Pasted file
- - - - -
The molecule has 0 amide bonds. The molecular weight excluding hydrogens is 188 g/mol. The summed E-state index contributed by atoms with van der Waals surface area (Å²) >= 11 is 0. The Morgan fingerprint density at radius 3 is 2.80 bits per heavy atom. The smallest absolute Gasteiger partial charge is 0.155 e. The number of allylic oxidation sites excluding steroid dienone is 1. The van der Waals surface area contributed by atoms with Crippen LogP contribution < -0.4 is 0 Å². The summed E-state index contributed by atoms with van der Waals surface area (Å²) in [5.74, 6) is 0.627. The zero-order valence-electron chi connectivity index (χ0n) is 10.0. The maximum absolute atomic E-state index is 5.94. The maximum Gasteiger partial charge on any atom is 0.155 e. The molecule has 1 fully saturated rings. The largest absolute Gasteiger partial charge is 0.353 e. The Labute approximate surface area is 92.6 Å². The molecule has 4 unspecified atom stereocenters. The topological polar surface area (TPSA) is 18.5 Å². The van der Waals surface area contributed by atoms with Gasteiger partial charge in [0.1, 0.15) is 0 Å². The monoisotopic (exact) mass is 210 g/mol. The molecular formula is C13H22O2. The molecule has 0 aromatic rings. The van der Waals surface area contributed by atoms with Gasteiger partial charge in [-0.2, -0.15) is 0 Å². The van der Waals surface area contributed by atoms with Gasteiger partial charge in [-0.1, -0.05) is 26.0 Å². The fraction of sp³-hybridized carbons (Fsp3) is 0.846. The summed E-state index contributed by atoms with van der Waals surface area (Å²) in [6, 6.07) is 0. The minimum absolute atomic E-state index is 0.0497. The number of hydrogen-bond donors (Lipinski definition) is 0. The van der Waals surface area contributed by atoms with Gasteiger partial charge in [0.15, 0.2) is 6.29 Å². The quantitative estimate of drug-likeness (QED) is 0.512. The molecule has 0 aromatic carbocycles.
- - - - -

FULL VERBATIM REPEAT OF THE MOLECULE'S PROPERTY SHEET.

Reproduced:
The molecule has 0 amide bonds. The molecular weight excluding hydrogens is 188 g/mol. The summed E-state index contributed by atoms with van der Waals surface area (Å²) >= 11 is 0. The Morgan fingerprint density at radius 3 is 2.80 bits per heavy atom. The smallest absolute Gasteiger partial charge is 0.155 e. The number of allylic oxidation sites excluding steroid dienone is 1. The van der Waals surface area contributed by atoms with Crippen LogP contribution < -0.4 is 0 Å². The summed E-state index contributed by atoms with van der Waals surface area (Å²) in [5.74, 6) is 0.627. The zero-order valence-electron chi connectivity index (χ0n) is 10.0. The maximum absolute atomic E-state index is 5.94. The maximum Gasteiger partial charge on any atom is 0.155 e. The molecule has 1 fully saturated rings. The largest absolute Gasteiger partial charge is 0.353 e. The Labute approximate surface area is 92.6 Å². The molecule has 4 unspecified atom stereocenters. The topological polar surface area (TPSA) is 18.5 Å². The van der Waals surface area contributed by atoms with Gasteiger partial charge in [0.1, 0.15) is 0 Å². The monoisotopic (exact) mass is 210 g/mol. The molecular formula is C13H22O2. The molecule has 0 aromatic rings. The van der Waals surface area contributed by atoms with Gasteiger partial charge in [-0.2, -0.15) is 0 Å². The van der Waals surface area contributed by atoms with Gasteiger partial charge in [-0.1, -0.05) is 26.0 Å². The fraction of sp³-hybridized carbons (Fsp3) is 0.846. The summed E-state index contributed by atoms with van der Waals surface area (Å²) in [6, 6.07) is 0. The minimum absolute atomic E-state index is 0.0497. The number of hydrogen-bond donors (Lipinski definition) is 0. The van der Waals surface area contributed by atoms with Gasteiger partial charge in [0.15, 0.2) is 6.29 Å². The quantitative estimate of drug-likeness (QED) is 0.512. The molecule has 0 aromatic carbocycles.